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Thompson's Anchorage, Alaska, 1950 - Not Just A Menu But Memories Too


Finding beautifully illustrated menus is only part of our mission at Cool Culinaria.  We also try to discover as much as possible about each restaurant or bar so that we can pass this information on to you. Some of this research is challenging. We loved this Thompson’s menu from Anchorage, Alaska, with its illustration of The Northern Lights – a phenomenon we yearn to see – but we could find very little information about it. 



All that we unearthed was a black and white photograph in the archives of the Anchorage Museum of History and Art, showing members of the Anchorage Community Chorus having a meeting in the restaurant in the 1950s. 



Then we had a brainwave. We contacted Anchorage Daily News journalist Mike Dunham and he very kindly mentioned our quest in his Art Beat column.

Within days we knew a lot more about Thompson’s.

Katherine Flynn wrote us to say: “Thompson’s was the ‘nice’ place in the 50’s.  My most favorite memory of that time was going in after working at the swimming pool for my standard Chocolate Double Malt, Green Salad and Mashed Potatoes!  Don’t I wish I could do that now. “

Long-time Anchorage resident Lee Jordan contacted us with a ton of really fascinating information. He wrote:” Thompson's was founded in the late 1940s by Bob and Grace Thompson. Bob was a member of the fabled "Castner's Cutthroats," a band of rugged individuals put together to provide intelligence about the Japanese invaders of the Aleutians in World War II. After the invaders were repelled in 1942, the unit was called upon to map the northern Territory of Alaska. My assumption is that Bob was involved in the latter effort and not as one of those who was landed behind enemy lines to report on their activities. The Thompsons were avid skiers and helped develop the Arctic Valley ski area on Fort Richardson, outside Anchorage. It was a joint military-civilian operation used during the war, both to train soldiers to ski for travel in remote northern areas and for off-duty recreation. A staunch supporter of the Anchorage Ski Club, Bob lost his life in 1955 when the truck he was driving to haul fuel for the ski lift rolled down the mountain. Thompson's Restaurant burned to the ground in a dramatic early-morning fire in the cold of winter. Until spring, the remains stood marked by huge tubes of ice formed by spray from fire hoses pumping water onto the burning building.”Mr Jordan, who is 82, said Thompson’s had been his favorite place to eat. “. My new bride and I stopped there one evening in 1951 and I found myself 10 cents short of covering the ticket, so I left her there while I went to borrow a dime from a buddy. Had I not been so embarrassed, I could just have asked Bob Thompson to let me catch up with it on my next visit. That good-hearted Alaskan would have gladly said "OK." he wrote.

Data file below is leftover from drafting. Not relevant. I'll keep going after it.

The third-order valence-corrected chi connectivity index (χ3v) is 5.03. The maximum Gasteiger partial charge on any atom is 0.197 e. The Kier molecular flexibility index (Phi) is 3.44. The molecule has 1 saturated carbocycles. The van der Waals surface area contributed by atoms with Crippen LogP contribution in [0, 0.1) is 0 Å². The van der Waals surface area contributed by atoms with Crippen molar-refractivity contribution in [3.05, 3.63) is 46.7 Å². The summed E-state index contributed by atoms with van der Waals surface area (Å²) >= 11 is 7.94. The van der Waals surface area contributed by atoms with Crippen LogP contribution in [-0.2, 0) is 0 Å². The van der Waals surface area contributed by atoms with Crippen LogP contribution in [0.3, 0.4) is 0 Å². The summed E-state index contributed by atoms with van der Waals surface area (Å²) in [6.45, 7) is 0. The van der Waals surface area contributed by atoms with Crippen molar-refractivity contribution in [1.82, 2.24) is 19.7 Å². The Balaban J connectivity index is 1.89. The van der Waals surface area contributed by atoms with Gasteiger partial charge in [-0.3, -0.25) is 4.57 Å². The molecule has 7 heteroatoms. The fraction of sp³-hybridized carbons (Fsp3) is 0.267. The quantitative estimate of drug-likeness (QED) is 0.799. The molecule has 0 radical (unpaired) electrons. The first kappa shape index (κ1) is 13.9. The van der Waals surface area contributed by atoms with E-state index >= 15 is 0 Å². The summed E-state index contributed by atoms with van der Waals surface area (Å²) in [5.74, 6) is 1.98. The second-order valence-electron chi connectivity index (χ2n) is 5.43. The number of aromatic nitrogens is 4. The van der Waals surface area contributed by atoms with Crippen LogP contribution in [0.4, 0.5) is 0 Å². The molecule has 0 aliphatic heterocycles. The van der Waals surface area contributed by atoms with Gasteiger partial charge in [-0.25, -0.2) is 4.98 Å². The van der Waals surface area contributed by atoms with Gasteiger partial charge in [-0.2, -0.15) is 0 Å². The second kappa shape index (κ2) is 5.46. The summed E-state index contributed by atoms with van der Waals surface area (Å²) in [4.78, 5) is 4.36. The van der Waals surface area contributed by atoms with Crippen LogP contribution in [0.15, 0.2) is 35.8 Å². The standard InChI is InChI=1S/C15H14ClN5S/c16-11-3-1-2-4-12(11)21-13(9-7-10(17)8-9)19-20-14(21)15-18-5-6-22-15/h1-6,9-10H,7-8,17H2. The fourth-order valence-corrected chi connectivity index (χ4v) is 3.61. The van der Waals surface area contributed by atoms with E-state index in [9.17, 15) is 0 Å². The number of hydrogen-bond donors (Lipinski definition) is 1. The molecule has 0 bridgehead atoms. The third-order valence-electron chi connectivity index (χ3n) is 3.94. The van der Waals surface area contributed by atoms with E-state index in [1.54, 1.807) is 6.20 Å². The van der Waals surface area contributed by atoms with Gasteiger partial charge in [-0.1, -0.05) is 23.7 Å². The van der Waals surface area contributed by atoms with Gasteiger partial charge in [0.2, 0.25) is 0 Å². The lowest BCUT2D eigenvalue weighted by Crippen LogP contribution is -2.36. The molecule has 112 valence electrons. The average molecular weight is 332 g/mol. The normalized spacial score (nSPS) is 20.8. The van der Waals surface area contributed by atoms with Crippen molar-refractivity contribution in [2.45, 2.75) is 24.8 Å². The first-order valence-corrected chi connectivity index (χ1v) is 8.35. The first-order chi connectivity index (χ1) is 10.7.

He went on to say that Thompson’s was one of several popular places to eat in town and that it was located around the corner from the Anchorage Daily Times building. ”They all catered to working people, serving three solid meals a day, all were clean and staffed by friendly and caring people,” he continued.

He believes the menu cover was designed by commercial artist Armond Kirschbaum.

Mr Jordan went on to tell us that he founded the weekly newspaper Chugiak-Eagle River (Alaska) Star. He and his wife Barbara ran the newspaper for 30 years. Born in Alabama, he was posted to Alaska as a soldier but has called it home for the past six decades. His book Reflections of a Reluctant Alaskan is for sale on Amazon.

We also heard from Bonnie Weimer Tisler. She wrote: ” I have fond memories of Thompson's even though I could not afford to eat there.  The owner, Bob Thompson, made his sidewalk available to any one who needed a ride to Arctic Valley.  No one going there was to have an empty seat on the way up.  It was a benefit to the driver too.  He had extra weight for traction and handy pushers if he stalled or got ditched.

I was a teen who had parents that didn't ski and also didn't have time or money to take us.  While standing on Thompson's sidewalk, I could see my Mother's childhood home.   Her father bought the lot in the 2nd lot sale of the new townsite.  She was the tenth baby born in Anchorage.

My father was a farmer and commercial fisherman.  We lived a subsistence lifestyle with a large garden in town and potatoes from the farm in Sand Lake.  My family lived on "the other side of the tracks" (A Street).  In the 50s I would haul all my gear 10 blocks to stand outside Thompsons and wait for a ride.”

All this goes to prove our point that not only are vintage menus beautiful to look at but they also inspire amazing memories.



2 comments


  • Jill Shepherd

    Thompson’s had a nice restaurant on the south end, and a “soda fountain” on the north. Anchorage High School was a few blocks away and students, myself included, spent a lot of time hanging out at the soda fountain after classes. I used to go there to wait for my ride home to Eagle River with Ruth Briggs, host of the Woman to Woman radio show. The Thompsons never kicked us out, even though most of us ordered once and then sat there for hours. There were no school buses from Eagle River, which had no high school, and Mrs. Briggs chauffered her two children, me and a boy whose parents ran the potato farm across the Glenn Highway from the Eagle River Trailer Park where I lived. I remember dining with my parents in the south-end restaurant


  • Erinn Thompson Nobel

    Bob and Grace Thompson were my grandparents, my dad, Gordon Thompson is a commercial architect in Anchorage.


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